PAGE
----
How-NOT-to-Listen-to-Your-CustomersThe legendary rock band U2 played a concert recently at the nearly-brand-new Levi’s Stadium in San Jose, California. And the fans complained.

Not about the band. By all accounts, U2 played a tremendous show.

What made the concert-goers furious was the venue—Levi’s Stadium itself.

On social media, fans complained vociferously about long security lines, interminable waits for food, an unclear—and seemingly inconsistent—policy on large purses, horrible parking lot traffic, and concession stands running out of food and drinks before the show even began. Some people said it was the worst concert experience they had ever had, with many saying they would never return to Levi’s Stadium.

The stadium management team immediately responded. In the worst way possible. By ignoring, downplaying, and arguing with the fans’ comments, telling the media that from their perspective, the event was a success.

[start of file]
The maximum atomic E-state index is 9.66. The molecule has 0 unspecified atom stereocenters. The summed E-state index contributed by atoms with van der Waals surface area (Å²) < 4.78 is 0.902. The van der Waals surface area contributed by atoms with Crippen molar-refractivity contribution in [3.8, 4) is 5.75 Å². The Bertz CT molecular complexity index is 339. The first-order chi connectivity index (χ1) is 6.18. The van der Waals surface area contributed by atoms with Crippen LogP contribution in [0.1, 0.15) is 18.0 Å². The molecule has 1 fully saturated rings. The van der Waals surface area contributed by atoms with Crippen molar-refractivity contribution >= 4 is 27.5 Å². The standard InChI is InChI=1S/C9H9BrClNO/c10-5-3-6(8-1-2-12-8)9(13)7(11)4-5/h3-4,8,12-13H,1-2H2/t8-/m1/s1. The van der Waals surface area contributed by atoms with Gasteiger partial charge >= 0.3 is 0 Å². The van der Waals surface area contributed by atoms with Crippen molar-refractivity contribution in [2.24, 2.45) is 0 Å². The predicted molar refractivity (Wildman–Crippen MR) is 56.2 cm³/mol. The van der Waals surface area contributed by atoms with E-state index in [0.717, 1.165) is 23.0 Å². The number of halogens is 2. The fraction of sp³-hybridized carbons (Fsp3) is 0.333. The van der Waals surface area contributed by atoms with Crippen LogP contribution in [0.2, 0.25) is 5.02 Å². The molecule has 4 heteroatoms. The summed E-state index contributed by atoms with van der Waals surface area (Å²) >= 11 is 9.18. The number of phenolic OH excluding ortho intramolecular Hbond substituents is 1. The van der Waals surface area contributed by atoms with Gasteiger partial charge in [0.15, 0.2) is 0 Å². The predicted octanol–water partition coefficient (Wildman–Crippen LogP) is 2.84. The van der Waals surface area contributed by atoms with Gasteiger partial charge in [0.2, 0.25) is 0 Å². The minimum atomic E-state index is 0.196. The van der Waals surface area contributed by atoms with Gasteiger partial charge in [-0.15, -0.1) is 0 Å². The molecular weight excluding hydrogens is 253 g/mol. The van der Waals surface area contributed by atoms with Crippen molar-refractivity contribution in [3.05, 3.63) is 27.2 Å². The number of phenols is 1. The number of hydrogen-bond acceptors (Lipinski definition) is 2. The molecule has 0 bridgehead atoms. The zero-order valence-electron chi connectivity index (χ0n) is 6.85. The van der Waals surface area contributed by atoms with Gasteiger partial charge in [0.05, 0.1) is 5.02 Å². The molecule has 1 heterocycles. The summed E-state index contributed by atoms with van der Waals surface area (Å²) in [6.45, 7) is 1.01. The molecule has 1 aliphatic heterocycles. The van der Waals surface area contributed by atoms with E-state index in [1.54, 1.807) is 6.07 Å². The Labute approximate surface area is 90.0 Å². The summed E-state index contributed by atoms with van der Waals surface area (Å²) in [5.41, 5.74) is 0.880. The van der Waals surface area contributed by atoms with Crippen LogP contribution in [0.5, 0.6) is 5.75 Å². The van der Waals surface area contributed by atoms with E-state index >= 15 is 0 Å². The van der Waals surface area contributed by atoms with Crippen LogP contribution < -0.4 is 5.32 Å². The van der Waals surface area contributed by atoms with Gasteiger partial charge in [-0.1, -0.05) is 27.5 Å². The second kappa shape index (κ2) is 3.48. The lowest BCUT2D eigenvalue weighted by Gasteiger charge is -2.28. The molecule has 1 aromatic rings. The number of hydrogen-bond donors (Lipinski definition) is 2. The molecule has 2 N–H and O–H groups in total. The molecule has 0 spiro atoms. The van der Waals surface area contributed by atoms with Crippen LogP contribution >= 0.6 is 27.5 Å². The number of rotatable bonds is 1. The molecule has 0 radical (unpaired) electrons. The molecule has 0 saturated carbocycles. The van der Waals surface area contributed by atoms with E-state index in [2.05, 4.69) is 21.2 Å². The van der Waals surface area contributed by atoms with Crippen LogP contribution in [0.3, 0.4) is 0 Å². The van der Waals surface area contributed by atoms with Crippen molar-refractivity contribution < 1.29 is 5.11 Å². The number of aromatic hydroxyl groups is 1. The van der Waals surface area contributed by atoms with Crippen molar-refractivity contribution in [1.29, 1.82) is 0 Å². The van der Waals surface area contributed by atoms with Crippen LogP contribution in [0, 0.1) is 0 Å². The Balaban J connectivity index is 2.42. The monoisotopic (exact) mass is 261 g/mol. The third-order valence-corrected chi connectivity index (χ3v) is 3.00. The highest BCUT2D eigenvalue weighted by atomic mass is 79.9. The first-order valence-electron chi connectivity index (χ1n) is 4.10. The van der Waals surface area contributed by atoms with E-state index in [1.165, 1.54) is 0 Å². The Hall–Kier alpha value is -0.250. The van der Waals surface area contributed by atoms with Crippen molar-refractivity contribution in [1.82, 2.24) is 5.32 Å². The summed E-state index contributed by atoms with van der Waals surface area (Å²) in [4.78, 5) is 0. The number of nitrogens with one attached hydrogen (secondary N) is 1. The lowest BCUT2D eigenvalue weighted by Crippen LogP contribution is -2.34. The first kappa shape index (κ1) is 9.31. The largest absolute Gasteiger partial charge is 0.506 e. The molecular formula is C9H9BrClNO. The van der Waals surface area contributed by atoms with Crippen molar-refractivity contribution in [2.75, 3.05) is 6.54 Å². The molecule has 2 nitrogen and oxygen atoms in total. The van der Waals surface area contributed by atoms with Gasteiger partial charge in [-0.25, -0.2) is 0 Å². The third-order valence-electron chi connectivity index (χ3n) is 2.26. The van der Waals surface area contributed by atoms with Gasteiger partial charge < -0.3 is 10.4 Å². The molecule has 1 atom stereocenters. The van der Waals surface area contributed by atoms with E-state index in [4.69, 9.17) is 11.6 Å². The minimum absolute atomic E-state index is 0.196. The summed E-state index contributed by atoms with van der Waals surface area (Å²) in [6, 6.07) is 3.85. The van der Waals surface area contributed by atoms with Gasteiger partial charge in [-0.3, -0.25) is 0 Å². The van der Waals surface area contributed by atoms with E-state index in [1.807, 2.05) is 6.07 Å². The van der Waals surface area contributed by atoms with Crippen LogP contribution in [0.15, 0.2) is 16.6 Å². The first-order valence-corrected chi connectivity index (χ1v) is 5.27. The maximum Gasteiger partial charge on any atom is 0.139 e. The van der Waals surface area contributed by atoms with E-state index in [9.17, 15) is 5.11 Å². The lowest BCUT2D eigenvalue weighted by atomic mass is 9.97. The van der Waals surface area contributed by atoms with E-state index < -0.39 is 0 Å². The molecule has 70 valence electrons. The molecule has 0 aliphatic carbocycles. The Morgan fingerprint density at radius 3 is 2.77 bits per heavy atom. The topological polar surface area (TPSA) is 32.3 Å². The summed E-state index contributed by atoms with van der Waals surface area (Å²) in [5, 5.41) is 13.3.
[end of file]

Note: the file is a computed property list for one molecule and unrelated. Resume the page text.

“When we look at Twitter, we also understand you see feedback that isn’t necessarily representative of the entire population,” stated Bob Lange, a spokesman for the San Francisco 49ers, which owns Levi’s Stadium. “Fans had a great time overall.”

The tone-deafness of the response only adds to the Bay Area public’s negative perception of Levi’s Stadium, which has been controversial since before it was even built. Complaints have poured in since the first events were held in 2014, virtually none of which have been addressed or corrected. Responses like this one send the message that the stadium ownership couldn’t care less about their paying customers.

And those customers have responded, with attendance down dramatically at 49ers football games and season-ticket holders defaulting on their tickets.

The lesson here is that if you don’t pay heed to your customers’ words, they’ll start speaking with their wallets. Which message would you rather deal with?